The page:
Liz Santschi, DVM, Dipl. ACVS, Kansas State University’s College of Veterinary Medicine shared these studies in her inaugural session:

1. “Cryptorchidectomy in equids: 604 cases (1977-2010),” published in the April 1, 2015 edition of Journal of the American Veterinary Medical Association. This study described the surgical management of 604 horses undergoing uni- or bilateral cryptorchidectomy. Overall, 60 percent of retained testicles were abdominal. Specific to unilateral cryptorchids, retained testicles on the left were mostly located in the abdomen but retained testicles on the right were usually inguinal. Major complications (diarrhea, respiratory infections) occurred in 18 horses (3 percent), predominantly in horses with abdominal testicles. The mortality rate was only 0.5%. Santschi also relayed that 54 horses (60 percent) had been hemicastrated prior to referral, and 16 (18 percent) were purchased as geldings, inducing the use of a face-slapping emoji.

Key points for practitioners:

  • Major complications are uncommon and mortality is rare, and;
  • If you have a horse with a unilateral cryptorchid on the right there is a decent chance it is in the inguinal canal. If you are comfortable with the surgical technique attempting to remove the retained testicle is a reasonable option. If the retained testicle is on the left, it is likely abdominal and the horse should be referred.

2. “Retrospective analysis of factors associated with outcome of proximal interphalangeal joint arthrodesis in 82 horses including Warmblood and Thoroughbred sport horses and Quarter Horses (1992-2014)” was published in the August 2015 edition of Equine Veterinary Journal. The study authors reported outcomes associated with arthrodesis of the proximal interphalangeal joint (PIP, pastern joint) in horses competing in several disciplines. Indications for arthrodesis included subluxation (dorsal or palmar/plantar), osteoarthritis (OA), and uniaxial plantar eminence fracture. Postsurgically, 45 percent were sound for performance, 37 percent were sound for “use” (broodstock or light riding), 13 percent were lame, and 5 percent were euthanized.

Horses with OA were less likely to be sound (72 percent) compared to horses that underwent arthrodesis for other reasons (94 percent), presumably due to the periarticular reaction in OA horses. Considering the 61 high performance horses (dressage, showing, cutting, reigning, cow horse, roping, show jumpers, hunting, eventers), the success rate was 73% when performed in a hind limb but only 25 percent when performed in a forelimb (a highly significant difference).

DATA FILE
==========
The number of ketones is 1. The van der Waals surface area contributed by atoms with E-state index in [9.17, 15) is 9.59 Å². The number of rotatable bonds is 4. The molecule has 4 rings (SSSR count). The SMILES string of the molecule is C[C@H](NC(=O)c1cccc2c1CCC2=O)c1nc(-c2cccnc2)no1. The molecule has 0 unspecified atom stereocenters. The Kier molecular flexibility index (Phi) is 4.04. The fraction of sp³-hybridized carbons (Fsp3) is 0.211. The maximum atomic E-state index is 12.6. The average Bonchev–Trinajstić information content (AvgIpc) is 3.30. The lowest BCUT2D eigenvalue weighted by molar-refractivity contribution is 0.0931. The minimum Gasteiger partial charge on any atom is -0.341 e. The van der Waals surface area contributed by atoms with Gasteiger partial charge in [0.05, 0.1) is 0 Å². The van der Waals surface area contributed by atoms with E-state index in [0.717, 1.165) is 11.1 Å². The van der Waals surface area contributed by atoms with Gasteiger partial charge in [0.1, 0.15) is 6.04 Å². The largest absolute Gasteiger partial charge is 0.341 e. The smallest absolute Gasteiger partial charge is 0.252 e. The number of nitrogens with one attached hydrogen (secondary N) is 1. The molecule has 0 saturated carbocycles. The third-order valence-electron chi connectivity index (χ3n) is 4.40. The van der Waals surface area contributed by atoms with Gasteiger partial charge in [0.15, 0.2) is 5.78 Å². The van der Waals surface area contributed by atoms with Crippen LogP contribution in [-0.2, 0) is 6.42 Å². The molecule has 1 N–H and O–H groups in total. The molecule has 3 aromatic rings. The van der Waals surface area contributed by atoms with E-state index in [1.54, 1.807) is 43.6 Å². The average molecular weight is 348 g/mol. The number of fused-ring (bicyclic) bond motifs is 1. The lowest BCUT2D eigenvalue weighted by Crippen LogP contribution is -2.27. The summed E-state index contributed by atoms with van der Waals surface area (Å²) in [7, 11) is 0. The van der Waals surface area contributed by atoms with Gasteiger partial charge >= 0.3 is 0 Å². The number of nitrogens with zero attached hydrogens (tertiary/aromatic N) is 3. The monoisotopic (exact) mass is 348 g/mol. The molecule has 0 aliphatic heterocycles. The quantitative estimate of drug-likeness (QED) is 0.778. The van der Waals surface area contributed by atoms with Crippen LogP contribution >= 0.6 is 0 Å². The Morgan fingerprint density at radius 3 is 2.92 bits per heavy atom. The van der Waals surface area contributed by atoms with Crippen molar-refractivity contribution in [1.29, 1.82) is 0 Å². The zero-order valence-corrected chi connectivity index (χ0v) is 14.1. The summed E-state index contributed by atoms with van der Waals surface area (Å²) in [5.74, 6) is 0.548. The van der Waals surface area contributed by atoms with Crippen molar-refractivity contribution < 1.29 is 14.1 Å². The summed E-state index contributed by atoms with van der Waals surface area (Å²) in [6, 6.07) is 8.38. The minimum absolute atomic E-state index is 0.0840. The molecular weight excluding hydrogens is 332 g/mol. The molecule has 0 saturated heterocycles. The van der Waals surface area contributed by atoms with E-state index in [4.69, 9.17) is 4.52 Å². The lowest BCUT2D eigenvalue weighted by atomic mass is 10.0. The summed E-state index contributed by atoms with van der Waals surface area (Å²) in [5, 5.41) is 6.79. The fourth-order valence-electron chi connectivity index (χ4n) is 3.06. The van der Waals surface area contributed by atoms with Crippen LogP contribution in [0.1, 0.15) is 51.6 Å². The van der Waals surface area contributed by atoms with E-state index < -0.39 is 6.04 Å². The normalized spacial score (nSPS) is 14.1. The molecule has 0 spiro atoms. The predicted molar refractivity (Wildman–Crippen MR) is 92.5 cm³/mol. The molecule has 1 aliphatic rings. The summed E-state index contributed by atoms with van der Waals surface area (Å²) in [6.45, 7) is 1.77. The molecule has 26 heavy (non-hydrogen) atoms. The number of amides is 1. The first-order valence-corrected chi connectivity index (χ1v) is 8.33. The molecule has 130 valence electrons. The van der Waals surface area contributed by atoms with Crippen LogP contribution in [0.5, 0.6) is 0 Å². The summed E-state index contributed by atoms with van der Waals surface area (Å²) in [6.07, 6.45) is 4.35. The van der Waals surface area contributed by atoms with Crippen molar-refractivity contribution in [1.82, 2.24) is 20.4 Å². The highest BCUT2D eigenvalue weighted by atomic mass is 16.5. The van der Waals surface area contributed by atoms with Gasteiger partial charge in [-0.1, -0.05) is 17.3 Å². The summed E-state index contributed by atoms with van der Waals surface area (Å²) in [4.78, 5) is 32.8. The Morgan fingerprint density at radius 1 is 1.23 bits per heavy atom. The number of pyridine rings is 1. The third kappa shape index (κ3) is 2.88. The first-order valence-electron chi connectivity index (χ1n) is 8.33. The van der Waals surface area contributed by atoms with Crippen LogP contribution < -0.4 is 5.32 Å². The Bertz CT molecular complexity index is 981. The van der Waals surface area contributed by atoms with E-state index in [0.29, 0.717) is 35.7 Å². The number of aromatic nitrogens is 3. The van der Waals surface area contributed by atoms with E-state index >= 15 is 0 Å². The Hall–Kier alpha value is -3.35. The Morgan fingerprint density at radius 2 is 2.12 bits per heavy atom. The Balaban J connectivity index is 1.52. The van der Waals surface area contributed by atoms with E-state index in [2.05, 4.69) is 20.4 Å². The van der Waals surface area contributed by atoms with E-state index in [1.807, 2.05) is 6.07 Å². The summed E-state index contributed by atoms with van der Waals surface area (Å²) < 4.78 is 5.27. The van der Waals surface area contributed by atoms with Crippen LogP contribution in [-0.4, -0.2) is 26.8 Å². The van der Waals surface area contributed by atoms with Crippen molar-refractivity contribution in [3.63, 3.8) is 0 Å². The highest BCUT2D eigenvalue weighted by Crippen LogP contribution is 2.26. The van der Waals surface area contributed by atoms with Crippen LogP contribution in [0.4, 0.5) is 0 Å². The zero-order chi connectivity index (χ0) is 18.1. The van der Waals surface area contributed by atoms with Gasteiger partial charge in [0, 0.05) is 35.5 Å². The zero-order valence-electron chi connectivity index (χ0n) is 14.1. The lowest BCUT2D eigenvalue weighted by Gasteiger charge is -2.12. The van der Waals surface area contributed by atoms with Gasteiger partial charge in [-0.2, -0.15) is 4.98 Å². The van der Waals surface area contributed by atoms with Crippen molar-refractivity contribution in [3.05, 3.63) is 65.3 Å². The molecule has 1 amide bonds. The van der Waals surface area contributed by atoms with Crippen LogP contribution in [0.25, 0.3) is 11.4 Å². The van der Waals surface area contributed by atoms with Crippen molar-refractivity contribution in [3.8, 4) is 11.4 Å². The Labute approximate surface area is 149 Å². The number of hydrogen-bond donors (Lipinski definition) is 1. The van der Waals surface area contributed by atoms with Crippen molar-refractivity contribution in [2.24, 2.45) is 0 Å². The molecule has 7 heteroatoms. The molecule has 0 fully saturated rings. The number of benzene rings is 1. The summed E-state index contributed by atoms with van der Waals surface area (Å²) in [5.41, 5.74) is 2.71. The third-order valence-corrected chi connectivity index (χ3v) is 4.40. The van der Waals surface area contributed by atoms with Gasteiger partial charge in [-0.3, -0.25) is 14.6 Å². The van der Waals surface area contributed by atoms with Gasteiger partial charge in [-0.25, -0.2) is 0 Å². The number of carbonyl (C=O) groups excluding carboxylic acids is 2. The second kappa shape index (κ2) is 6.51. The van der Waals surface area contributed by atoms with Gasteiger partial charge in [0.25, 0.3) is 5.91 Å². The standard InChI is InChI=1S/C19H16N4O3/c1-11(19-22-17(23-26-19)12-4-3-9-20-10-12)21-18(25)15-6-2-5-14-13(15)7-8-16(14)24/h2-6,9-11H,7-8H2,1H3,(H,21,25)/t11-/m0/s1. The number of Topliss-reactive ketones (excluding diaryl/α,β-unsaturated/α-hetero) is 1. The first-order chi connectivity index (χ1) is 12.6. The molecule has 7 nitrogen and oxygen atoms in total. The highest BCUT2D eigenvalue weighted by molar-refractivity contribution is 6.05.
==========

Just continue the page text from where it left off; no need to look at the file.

Key point for practitioners:

  • Pastern arthrodesis can result in a favorable outcome but high-performance horses with a forelimb arthrodesis have a poor outcome and clients should be made aware of this before electing to proceed with the procedure.

3. Sanchez’s pièce de résistance was, “Prospective study of the primary evaluation of 1016 horses with clinical signs of abdominal pain by veterinary practitioners, and the differentiation of critical and non-critical cases” published in the October 2015 edition of Acta Veterinaria Scandinavica. This prospective study identified features of horses with colic to help practitioners identify critical versus noncritical cases. In total, 167 European primary practitioners were surveyed. Overall, 76.4 percent of cases were deemed not critical (i.e., responded positively to just medical management), leaving 23.6 percent requiring intensive treatment (including euthanasia/surgery). Of those, 12 cases died and 136 were euthanized at first evaluation suggesting that owners may not recognize early signs of colic. No definitive diagnosis was achieved in the majority of cases, leaving the remaining horses diagnosed with simple impaction/displacement, (15 percent), surgical/strangulating lesion (17.5 percent) or miscellaneous causes (10 percent).

Key points for practitioners:

  • Not all clients are familiar with the signs of colic or call their veterinarians soon enough, and;
  • Pain scores (evidence by kicking, pawing, sweating), cardiovascular changes (elevated heart rates, CRT >2 sec, weak pulse character), and lack of gut sounds are the biggest determinates of critical colic at first evaluation.

For more practical tips and techniques to help your practice grow and stay abreast the latest developments in equine practice, watch the KNH in its entirety online and peruse the AAEP Convention Wrap-Up available as a free downloadable report by The Horse magazine (TheHorse.com), an AAEP Media Partner.